2. Implement educational strategies to reduce SHS exposure in the home. Smoke- free workplace legislation increases the likelihood that people (both smokers and non- smokers) will voluntarily make their home smoke- free.

Even though effective smoke- free laws are popular, policy- makers and the public must be prepared to respond to the many often-used arguments aimed at stopping their passage and implementation. The main opposition comes from the tobacco industry that has repeatedly misled and misinformed the public about the health risks and dangers of SHS  and on the economic impact of smoking bans. The tobacco  industry continues its efforts to slow  down the implementation of effective legislation to protect workers and the public from SHS.

Public health actors, non- governmental organizations and  other civil society representatives; policy makers, governments and the general public have to raise their voices together to ensure that the workers and the public are protected from exposure to SHS , by creating and enjoying 100% smoke – free environments.

How to quit smoking?

Stopping tobacco step by step is difficult. Stopping it at once is easier. There is no harmful effect in stopping tobacco suddenly. The problems that are caused by stopping tobacco are temporary  and will last for only five to seven days. Then consider the benefits.

Tips to quit smoking

  • Take a day at a time.
  • Postpone each cigarette by one hour
  • Do not buy in packs. Do not keep a stock of cigarettes tobacco.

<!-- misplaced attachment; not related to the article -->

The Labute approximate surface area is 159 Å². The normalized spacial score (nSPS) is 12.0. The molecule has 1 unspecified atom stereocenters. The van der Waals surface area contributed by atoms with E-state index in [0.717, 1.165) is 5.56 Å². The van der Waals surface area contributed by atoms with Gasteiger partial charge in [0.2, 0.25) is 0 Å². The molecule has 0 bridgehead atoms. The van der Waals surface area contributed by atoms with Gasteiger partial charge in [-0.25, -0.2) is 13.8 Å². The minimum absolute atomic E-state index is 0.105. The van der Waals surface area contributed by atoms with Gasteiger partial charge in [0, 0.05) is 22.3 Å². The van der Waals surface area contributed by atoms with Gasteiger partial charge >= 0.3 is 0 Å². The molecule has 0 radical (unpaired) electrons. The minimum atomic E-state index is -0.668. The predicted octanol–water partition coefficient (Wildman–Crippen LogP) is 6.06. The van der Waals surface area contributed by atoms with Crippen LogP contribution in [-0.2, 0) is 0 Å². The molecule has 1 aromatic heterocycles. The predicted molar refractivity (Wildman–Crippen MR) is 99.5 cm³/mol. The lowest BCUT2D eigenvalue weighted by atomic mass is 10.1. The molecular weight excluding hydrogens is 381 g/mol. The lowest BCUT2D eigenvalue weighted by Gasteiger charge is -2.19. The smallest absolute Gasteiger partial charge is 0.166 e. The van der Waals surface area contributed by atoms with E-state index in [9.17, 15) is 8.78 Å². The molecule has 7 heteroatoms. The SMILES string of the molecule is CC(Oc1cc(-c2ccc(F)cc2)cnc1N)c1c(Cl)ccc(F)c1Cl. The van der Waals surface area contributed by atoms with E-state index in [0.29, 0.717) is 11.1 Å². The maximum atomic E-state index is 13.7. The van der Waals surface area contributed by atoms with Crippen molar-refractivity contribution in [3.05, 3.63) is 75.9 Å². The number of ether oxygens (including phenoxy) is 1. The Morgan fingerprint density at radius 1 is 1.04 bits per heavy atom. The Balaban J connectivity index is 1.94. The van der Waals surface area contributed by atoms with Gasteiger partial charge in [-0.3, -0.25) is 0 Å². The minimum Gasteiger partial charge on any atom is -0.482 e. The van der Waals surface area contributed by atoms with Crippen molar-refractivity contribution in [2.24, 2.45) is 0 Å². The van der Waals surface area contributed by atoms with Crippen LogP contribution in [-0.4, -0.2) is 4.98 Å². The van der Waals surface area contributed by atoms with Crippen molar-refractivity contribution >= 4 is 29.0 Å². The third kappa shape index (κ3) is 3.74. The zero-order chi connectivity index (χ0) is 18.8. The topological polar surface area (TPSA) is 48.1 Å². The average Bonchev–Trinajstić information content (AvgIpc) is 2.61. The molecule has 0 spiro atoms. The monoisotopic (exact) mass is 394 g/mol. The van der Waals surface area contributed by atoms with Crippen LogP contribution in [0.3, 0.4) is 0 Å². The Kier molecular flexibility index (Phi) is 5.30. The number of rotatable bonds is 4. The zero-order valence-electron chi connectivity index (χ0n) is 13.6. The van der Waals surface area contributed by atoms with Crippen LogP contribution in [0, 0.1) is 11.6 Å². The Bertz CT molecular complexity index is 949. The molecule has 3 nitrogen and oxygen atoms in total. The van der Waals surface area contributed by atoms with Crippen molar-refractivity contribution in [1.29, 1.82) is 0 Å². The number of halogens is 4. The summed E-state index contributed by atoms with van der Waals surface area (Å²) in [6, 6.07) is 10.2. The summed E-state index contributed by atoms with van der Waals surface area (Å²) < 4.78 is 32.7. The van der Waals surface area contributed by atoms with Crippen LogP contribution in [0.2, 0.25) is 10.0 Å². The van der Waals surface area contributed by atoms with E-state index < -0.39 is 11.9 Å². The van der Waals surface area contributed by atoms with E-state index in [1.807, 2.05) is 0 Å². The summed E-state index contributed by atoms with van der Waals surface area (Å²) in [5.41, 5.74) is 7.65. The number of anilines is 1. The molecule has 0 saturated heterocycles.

• Tell your family, friends and colleagues that you are quitting tobacco and want their support.
  • Change your environment
  • Get rid of all cigarettes and ash trays in your house
  • Make your home a tobacco- free zone.
  • Craving stage does not last for more than five minutes. Wait out the craving.

Benefits of quitting smoking

If your are seriously considering quitting smoking, you should be looking at the benefits of kicking the habit.

  • After 20 minutes, blood pressure and pulse rate return to normal. After eight hours, oxygen levels in the blood returns to normal. Chances of heart attack start falling.
  • After 24 hours, carbon monoxide is eliminated from the body. Lungs clear out mucus and other debris.
  • After 48 hours, nicotine is no longer detectable in the body. Ability to taste and smell is improved.
  • After 72 hours, breathing becomes easier as bronchial tubes relax. Energy level increases.
  • After two to21 weeks, circulation improves throughout the body.
  • After three to nine months, breathing problems such as coughing , shortness of breath & wheezing decrease. The overall lung function increases by five to 10 percent. After five years, risk of heart attack falls to about half of that of a smoker.
  • After 10 years, risk of lung cancer falls to about half of that of a smoker. Risk of heart attack falls to about the same as non- smokers.


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  1. Arsilan reyaz says:

    It is very very help full link
    Thank you very very much evirtualguru